When I started working on libquiet, I was trying to answer a question for myself. I had seen projects which passed data through the headphone jack, which I thought was an interesting idea. I wanted to know how fast this method could send data. Many of these methods used Frequency-Shift Keying, which is easy to implement but typically does not achieve the maximum speed possible. I started researching, which lead me to liquid sdr which offers basic framing and all the modulation and error correction methods I would need to answer my question. And so, libquiet was born, creating a configurable modem engine which connects soundcard to liquid SDR.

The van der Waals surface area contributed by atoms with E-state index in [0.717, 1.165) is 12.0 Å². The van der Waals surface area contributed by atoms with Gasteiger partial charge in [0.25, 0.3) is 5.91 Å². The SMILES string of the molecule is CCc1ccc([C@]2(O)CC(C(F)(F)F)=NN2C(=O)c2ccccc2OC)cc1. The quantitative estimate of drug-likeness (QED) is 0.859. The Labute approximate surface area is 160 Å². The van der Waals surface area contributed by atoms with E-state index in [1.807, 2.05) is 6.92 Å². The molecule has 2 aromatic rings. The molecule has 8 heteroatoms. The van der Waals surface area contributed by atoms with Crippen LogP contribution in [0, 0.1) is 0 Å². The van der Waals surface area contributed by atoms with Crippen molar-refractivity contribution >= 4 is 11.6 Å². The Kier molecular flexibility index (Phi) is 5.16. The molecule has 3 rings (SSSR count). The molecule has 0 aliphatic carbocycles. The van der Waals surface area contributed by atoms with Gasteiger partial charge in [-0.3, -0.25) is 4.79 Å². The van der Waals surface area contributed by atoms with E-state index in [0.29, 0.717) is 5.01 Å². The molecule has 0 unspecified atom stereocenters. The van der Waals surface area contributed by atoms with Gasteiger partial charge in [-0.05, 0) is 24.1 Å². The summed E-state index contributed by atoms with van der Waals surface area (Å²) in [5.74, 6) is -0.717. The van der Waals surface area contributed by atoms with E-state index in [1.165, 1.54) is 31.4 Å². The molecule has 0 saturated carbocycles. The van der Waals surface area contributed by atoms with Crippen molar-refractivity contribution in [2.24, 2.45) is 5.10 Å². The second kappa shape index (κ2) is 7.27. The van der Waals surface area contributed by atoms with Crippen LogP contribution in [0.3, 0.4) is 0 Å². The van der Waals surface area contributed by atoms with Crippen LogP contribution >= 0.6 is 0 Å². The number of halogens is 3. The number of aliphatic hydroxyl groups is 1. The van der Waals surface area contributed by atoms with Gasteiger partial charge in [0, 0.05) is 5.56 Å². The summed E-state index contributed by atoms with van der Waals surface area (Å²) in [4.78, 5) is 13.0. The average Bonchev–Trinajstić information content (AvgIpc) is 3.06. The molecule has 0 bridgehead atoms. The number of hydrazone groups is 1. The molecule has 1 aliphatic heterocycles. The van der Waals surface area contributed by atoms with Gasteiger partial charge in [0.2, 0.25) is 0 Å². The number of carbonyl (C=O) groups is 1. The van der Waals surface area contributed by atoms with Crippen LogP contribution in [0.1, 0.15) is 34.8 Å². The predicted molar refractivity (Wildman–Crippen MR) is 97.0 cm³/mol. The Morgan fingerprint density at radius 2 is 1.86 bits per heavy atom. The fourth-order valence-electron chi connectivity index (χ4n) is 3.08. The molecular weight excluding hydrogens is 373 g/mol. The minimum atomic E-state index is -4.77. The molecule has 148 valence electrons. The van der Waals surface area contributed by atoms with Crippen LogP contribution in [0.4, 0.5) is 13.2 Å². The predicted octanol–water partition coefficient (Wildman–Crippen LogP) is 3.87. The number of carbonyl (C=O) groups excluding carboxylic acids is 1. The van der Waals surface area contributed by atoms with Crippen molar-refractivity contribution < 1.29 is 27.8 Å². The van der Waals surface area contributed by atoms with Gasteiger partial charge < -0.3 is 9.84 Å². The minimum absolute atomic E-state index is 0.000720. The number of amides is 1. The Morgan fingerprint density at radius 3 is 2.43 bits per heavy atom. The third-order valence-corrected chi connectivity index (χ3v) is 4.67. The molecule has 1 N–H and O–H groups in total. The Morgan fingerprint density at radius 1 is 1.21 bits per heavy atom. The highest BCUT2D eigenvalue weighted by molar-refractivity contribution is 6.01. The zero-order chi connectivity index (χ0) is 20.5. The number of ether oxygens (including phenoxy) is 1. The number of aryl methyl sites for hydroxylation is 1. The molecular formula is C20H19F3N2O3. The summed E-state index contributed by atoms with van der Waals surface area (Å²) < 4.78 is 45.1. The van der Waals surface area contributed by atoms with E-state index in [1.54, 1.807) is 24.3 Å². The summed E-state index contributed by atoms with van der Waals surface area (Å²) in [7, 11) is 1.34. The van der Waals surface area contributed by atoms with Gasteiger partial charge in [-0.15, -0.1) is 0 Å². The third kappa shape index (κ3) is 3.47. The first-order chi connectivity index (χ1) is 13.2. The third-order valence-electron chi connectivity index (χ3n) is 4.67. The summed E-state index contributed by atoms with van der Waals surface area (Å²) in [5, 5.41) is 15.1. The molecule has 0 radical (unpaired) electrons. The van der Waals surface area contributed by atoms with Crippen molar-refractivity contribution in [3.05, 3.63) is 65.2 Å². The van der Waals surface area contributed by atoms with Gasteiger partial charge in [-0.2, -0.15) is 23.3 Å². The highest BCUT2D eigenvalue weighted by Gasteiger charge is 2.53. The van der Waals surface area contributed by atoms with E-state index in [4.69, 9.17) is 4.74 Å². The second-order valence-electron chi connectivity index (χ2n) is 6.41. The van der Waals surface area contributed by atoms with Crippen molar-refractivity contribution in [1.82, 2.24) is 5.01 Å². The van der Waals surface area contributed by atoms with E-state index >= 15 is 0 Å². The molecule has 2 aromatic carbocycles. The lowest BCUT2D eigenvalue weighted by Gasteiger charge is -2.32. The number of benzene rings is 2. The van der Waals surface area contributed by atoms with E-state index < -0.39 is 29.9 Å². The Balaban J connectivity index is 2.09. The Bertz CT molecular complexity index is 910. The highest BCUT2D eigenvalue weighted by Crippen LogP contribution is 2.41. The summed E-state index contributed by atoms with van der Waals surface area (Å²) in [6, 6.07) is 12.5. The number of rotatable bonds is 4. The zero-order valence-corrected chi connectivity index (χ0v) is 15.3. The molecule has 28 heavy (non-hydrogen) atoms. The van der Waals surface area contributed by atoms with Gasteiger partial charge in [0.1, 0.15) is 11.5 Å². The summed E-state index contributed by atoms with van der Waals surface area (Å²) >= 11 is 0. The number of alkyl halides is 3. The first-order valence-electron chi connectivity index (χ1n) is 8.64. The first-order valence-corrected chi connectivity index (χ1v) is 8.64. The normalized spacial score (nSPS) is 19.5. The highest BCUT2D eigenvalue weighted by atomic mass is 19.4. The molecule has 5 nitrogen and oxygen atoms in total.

As the project continued, I realized it would also be possible to compile my library to JS using emscripten. I was surprised how well this works, and now, Quiet.js is compatible with the native binaries create with libquiet. My aim is to bring quiet to as many platforms as possible. It’s not just for your headphone jack, either. Quiet works quite well through your speakers.
There’s a few reasons I chose the name quiet. For one, I was thinking about using the headphone jack, which wouldn’t emit any sound. As the project expanded, I realized that ultrasonic transmission would also be possible – another type of quiet modem. Additionally, the quiet modem uses SDR, but it’s “quiet” in the RF spectrum (mostly!). And finally, the best reason, because modems don’t work when they’re clipping! Turn down your volume before using quiet.